Fred Jackson walked casually into Buffalo's locker room Monday morning. As he made his way to his locker his jersey from the day before hung on a hanger wearing the marks and wear that one would expect to see on a running back's uniform. Jackson had no intention of washing the jersey. He wanted to remember the hits he took in that game and all the ones before it en route to eclipsing the 5,000-yard rushing barrier.
"That's the one that I went over 5,000 yards with so I'm going to get that framed," said Jackson. "It's going in the basement."
With his 111-yard rushing effort Sunday including a touchdown, Jackson became just the third player in team history to rush for 5,000 yards or more in a Bills uniform. Hall of Famers O.J. Simpson and Thurman Thomas are the others.
Five-thousand yards might not seem like much to some, but for a back that needed five years just to reach the NFL, and then still often had to fight for playing time, it's a milestone Jackson is proud to mark.
"It's definitely something to be proud of," said Jackson. "To be mentioned in the same category of two great running backs like that. It's something I'll definitely keep and give to the kids as I get older."
However, the numbers Jackson has accumulated in his seven seasons are not what make him so revered in his locker room. It's his willingness to put his body on the line every week no matter what state it might be in.
On Sunday he played hurt again with injured ribs.
"That kind of just sums up Fred as a person and a player," said Eric Wood. "A team first guy who is going to lay it on the line every week, and a guy that I would never want to play against. How would you feel going against a guy like Fred Jackson? He can run you over, beat you with quickness, picks up the blitz, just a great guy to have in our locker room."
Jackson, who has also played several games with a sprained MCL this season, points to his captaincy as the reason for his refusal to come out of the lineup.
"I still want to play and do everything I can to help them win football games," he said. "Being a captain you want to earn that. That was one of the ways that I wanted to earn that. Those guys looking up to me and voting me a captain is saying that I'm going to play hurt whenever I get that opportunity."
"He just continues to amaze me," said Doug Marrone. "The way he goes about his business, I give him credit. Everyone knows we took him out during this week to rest him a little bit. He's taken some good shots along the year. Early on, I think maybe some other players that have had what he has—I'm not sure they can go out and perform like that. I give him a lot of credit and I admire him for that."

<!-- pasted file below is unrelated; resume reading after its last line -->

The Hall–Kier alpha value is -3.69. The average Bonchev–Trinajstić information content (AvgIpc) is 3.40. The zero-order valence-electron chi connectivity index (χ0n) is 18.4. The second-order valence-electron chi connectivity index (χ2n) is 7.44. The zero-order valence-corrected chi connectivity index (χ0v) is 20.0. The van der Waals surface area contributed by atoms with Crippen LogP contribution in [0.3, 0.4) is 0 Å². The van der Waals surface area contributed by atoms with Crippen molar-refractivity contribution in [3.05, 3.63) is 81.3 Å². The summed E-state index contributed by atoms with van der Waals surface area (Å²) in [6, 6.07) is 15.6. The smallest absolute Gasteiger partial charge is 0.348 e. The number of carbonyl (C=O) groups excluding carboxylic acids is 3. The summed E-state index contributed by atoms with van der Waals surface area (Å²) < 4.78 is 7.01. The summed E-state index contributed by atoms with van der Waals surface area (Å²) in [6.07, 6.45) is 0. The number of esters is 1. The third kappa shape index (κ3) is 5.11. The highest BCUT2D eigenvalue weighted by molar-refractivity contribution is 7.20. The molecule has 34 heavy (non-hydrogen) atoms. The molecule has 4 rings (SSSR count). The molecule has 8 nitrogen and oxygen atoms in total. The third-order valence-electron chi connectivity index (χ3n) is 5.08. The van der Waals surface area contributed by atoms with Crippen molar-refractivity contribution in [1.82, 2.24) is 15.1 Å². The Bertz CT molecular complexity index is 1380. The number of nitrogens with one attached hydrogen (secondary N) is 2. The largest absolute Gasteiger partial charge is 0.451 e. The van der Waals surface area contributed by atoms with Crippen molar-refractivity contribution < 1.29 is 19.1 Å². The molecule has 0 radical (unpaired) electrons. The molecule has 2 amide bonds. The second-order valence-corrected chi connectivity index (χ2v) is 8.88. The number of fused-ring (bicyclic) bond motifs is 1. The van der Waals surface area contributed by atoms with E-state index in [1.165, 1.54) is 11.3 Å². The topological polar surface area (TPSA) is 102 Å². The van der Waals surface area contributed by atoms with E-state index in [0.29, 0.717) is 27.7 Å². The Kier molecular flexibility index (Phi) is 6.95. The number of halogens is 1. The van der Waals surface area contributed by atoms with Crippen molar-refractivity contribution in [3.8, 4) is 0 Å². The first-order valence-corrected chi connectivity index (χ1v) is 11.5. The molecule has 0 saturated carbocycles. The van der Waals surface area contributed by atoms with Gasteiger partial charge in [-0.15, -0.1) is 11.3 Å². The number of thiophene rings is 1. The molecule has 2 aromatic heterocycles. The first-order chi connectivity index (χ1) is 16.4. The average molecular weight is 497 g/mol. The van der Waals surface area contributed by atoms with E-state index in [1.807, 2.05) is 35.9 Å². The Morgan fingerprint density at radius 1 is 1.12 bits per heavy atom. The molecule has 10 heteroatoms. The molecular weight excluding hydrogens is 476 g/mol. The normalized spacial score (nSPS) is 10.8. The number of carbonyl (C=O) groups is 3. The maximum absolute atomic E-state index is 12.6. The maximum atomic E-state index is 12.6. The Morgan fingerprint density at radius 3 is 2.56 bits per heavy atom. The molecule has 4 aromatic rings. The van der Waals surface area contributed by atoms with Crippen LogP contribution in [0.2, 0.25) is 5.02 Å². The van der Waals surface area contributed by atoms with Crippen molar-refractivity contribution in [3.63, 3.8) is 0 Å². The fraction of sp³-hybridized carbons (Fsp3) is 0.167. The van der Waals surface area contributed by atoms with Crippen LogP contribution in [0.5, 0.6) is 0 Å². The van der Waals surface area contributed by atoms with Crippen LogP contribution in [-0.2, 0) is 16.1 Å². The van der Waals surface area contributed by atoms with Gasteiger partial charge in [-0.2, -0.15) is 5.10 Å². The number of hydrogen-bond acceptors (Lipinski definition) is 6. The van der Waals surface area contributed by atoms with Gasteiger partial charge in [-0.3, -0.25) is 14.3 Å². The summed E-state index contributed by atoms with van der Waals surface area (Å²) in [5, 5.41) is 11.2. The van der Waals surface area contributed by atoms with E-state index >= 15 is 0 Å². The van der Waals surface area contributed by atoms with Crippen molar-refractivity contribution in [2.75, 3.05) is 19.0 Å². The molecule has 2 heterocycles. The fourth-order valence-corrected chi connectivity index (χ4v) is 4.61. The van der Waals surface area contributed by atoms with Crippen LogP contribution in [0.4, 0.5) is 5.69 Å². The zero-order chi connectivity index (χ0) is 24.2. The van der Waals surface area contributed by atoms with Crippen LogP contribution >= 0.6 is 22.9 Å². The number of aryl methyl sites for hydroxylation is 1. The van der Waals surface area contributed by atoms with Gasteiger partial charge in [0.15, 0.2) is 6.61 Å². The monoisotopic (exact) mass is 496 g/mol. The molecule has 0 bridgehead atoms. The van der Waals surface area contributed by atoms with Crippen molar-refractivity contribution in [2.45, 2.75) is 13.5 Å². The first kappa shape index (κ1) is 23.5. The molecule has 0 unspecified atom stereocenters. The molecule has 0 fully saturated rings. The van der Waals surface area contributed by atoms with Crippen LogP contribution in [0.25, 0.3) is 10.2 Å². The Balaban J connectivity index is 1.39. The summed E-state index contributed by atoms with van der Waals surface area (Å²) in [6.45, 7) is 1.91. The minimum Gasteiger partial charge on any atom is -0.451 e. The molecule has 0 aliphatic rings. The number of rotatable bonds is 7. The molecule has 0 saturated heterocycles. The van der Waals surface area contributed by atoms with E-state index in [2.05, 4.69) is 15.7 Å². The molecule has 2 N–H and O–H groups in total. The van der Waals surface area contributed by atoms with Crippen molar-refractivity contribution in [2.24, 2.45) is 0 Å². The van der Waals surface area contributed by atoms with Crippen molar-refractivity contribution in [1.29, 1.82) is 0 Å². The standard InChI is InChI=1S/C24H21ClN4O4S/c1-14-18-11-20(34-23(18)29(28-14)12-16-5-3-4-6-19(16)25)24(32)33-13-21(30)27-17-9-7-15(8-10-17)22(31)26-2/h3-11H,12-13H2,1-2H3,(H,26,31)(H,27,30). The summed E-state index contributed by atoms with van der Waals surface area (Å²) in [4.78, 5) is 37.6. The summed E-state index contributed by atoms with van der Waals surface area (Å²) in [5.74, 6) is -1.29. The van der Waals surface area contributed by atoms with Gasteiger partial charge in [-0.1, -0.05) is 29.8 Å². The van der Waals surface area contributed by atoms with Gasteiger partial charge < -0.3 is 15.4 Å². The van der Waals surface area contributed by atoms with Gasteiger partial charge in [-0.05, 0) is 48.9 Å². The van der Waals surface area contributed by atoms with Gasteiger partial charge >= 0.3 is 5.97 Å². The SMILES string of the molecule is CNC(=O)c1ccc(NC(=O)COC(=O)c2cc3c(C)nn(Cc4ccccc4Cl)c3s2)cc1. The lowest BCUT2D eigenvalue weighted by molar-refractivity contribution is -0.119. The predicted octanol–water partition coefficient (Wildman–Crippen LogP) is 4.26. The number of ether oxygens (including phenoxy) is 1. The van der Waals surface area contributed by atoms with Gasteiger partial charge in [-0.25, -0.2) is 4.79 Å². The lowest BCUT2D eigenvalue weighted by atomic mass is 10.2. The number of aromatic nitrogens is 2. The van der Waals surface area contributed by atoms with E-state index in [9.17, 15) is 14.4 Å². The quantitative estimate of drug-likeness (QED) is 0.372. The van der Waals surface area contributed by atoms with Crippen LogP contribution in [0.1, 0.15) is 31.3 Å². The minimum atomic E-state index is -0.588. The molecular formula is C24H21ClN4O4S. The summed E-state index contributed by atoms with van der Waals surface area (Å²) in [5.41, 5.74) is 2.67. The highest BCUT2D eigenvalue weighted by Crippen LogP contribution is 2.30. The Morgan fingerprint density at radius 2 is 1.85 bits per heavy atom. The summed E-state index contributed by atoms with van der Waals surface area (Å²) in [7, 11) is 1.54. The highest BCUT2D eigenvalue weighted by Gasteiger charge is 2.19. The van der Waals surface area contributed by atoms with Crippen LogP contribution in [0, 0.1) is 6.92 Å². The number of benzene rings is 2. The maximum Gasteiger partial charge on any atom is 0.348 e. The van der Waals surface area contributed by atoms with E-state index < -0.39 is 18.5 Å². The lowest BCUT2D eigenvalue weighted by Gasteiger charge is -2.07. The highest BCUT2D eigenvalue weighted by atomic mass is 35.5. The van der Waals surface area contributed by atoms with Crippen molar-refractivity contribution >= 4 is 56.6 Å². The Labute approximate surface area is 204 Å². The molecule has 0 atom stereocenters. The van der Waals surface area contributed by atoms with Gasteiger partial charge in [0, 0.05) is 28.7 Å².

Part of it might also be the fact that Jackson's career started late. Running backs over the age of 30 only have a finite amount of time left in the league. Missing games now when he never had a chance to play in any from age 21-25 in the NFL may just not compute for him.
"We're all playing beat up this time of year," said Jackson. "I'm just another guy in that category. I just want to go out there and play with my teammates and do whatever I could to get a win."
When Jackson plays production is practically a given. He has produced 100 or more yards from scrimmage in 29 of his 91 career games (32%). That's almost once every three games, despite sharing the ball with the likes of first-round draft choices like Marshawn Lynch and C.J. Spiller.
Jackson has never been the quickest back, but he's shifty and uncommonly strong for a player his size. It's due mainly to his elite balance. It enables him to duck and dodge would-be tacklers in the hole as well as carry defenders with him for extra yards.
"It's one of the things that I've been naturally blessed with, the balance that I have," he said. "It's been evident since I was little. I'm not the fastest guy in the league and I know that, but one of the things I wanted to be able to do was break tackles. When you can break tackles and have balance after coming out of a tackle it allows you to get those two or three extra yards. That's what I try and pride myself on, being able to get those yards after contact, shedding tacklers and keeping the sticks moving."
But Jackson has done more than keep the offense on the field. He's helped convince players in a locker room that hasn't experienced playoff success to keep pushing to reach that goal even if it's not going to come to fruition this season.
That's why when he was asked if shutting it down for the season finale was a possibility knowing his physical condition Jackson scoffed.
"Not at all," he said. "I want to be out there with my teammates and finish the season strong."